Five fave talks from recent conferences #designindaba
Watch: Daan Roosegaarde (2013 conference)
For me, the most powerful message coming from Roosegaarde, who really is one of the foremost thinkers in modern design, is how in our quest for ‘new’ we started taking what we already have for granted as the default. The challenge isn’t reinventing the wheel but improving and, more importantly, adding onto, what is already available to us.
I think his work on creating sustainable roads is revolutionary. We have not tried to use the millions of kilometres of roads we have to any advantage beyond the very basic ‘getting from A-Z’. If Roosegaarde gets his way, it will generate electricity for us, save energy we currently expend in the form of street lighting and, instead of being a blight, contribute to the poetry of our physical landscape.
The full talk can be viewed here.
Watch: Carla Fernandez (2011 conference)
The story of how Mexican designer and founder of Taller Flora fashion label, Carla Fernandez, found inspiration in traditional Mexican clothing design and textiles is one South African designers should take to heart.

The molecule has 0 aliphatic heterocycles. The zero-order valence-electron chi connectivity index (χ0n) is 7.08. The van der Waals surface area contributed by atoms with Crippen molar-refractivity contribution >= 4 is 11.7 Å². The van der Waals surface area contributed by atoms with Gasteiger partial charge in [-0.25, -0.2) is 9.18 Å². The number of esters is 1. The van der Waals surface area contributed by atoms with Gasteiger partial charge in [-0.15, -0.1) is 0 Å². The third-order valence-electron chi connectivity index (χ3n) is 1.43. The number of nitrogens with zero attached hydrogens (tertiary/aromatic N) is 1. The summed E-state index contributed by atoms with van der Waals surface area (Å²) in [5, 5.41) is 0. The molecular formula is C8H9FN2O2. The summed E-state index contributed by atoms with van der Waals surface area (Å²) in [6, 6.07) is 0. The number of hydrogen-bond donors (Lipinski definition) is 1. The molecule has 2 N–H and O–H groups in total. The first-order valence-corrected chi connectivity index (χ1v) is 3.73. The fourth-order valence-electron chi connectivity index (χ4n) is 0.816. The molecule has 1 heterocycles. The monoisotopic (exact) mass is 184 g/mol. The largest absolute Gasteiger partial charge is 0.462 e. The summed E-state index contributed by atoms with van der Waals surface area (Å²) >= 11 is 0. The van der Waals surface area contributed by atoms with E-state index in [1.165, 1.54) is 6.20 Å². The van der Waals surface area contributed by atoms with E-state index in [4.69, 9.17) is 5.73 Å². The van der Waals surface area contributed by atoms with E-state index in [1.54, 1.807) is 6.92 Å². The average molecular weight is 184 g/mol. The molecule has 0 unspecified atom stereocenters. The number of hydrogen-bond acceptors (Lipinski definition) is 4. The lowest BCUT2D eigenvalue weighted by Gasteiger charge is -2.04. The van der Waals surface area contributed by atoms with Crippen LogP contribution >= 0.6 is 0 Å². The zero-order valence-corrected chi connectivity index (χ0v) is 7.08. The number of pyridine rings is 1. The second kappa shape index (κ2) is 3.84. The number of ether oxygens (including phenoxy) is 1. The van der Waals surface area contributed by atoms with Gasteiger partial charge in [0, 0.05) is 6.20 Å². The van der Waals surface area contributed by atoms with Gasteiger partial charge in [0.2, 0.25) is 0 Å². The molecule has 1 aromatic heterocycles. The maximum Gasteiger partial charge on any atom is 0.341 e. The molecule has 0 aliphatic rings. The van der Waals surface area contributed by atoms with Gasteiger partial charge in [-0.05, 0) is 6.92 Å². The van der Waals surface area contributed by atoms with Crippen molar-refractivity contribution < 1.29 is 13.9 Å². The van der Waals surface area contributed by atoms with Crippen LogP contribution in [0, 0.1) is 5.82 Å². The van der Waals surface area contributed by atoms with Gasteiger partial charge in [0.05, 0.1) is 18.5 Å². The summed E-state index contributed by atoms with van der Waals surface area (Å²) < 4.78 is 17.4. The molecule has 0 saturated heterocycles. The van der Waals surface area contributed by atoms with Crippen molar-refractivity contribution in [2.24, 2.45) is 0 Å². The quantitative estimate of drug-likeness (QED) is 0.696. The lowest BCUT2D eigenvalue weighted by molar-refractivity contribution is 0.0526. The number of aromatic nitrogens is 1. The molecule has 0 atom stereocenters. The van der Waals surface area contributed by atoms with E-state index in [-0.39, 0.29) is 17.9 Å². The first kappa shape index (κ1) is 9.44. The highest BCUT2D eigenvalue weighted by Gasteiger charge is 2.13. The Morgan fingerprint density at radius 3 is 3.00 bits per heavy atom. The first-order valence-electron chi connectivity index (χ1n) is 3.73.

Fernandez is saving a traditional craft by offering an incentive to a younger generation to learn it (by offering them employment). Her take on the use of squares and rectangles in fashion speaks authentically of her homeland, yet translates effectively into modern fashion design.
Watch: Francis Kéré (2011 conference)
I thought the way he drew communities back into the design and building process shows how beautiful and engaging practical and cost-effective architectural solutions can be.
Watch: Alejandro Aravena (2010 conference)
Another architect. And why not? We have been witnessing the rapid urbanisation of our population, yet have very few practical examples of how to effectively integrate newcomers into existing built environments.
Aravena has a relevant approach to social housing that takes into account the needs of people for whom homes are built. If you offer families small, 40m2, box-like homes, make it easy for them to add to them while making sure they create wealth and grow in value.
Watch: Martha Stewart (2010 conference)
I know, I know, she talked about glitter pork and her dogs, and half the auditorium walked out mid-presentation in protest. But people threw rocks on social media, so it rocked, just differently. She taught us a lesson in the power of social media and in the consequences of underestimating and misreading your audience.
By all accounts, Stewart is an interesting, successful and engaging person. It would be wonderful if she came back, killed the PR-drafted script, dropped the heavies that escorted her into the auditorium first time around, and really shared some of the secrets to her creative success. I promise not to try and smother myself with a Stencilled Hawaiian Flower Cushion (again).
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